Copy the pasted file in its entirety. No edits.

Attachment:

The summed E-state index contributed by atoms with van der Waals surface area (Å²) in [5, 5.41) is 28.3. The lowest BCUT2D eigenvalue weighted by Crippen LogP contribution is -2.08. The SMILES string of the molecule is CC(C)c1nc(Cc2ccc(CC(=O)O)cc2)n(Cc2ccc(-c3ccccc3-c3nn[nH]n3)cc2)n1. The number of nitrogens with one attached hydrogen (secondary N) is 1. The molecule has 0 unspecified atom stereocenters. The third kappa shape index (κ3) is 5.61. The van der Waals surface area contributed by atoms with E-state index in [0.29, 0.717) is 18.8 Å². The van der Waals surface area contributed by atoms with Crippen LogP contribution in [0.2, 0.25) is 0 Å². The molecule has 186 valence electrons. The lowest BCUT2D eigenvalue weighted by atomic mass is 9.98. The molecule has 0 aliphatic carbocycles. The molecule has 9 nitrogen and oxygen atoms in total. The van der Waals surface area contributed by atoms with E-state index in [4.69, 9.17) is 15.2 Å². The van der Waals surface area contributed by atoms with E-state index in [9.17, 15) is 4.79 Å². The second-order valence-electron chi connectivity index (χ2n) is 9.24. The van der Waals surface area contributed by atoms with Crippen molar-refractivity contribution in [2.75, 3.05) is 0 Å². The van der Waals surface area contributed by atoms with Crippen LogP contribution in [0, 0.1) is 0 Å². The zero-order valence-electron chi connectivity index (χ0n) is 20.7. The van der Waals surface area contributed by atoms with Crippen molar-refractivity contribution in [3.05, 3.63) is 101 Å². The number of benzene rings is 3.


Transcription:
The summed E-state index contributed by atoms with van der Waals surface area (Å²) in [5, 5.41) is 28.3. The lowest BCUT2D eigenvalue weighted by Crippen LogP contribution is -2.08. The SMILES string of the molecule is CC(C)c1nc(Cc2ccc(CC(=O)O)cc2)n(Cc2ccc(-c3ccccc3-c3nn[nH]n3)cc2)n1. The number of nitrogens with one attached hydrogen (secondary N) is 1. The molecule has 0 unspecified atom stereocenters. The third kappa shape index (κ3) is 5.61. The van der Waals surface area contributed by atoms with E-state index in [0.29, 0.717) is 18.8 Å². The van der Waals surface area contributed by atoms with Crippen LogP contribution in [0.2, 0.25) is 0 Å². The molecule has 186 valence electrons. The lowest BCUT2D eigenvalue weighted by atomic mass is 9.98. The molecule has 0 aliphatic carbocycles. The molecule has 9 nitrogen and oxygen atoms in total. The van der Waals surface area contributed by atoms with E-state index in [4.69, 9.17) is 15.2 Å². The van der Waals surface area contributed by atoms with E-state index in [9.17, 15) is 4.79 Å². The second-order valence-electron chi connectivity index (χ2n) is 9.24. The van der Waals surface area contributed by atoms with Crippen molar-refractivity contribution in [2.75, 3.05) is 0 Å². The van der Waals surface area contributed by atoms with Crippen LogP contribution in [0, 0.1) is 0 Å². The zero-order valence-electron chi connectivity index (χ0n) is 20.7. The van der Waals surface area contributed by atoms with Crippen molar-refractivity contribution in [3.05, 3.63) is 101 Å². The number of benzene rings is 3.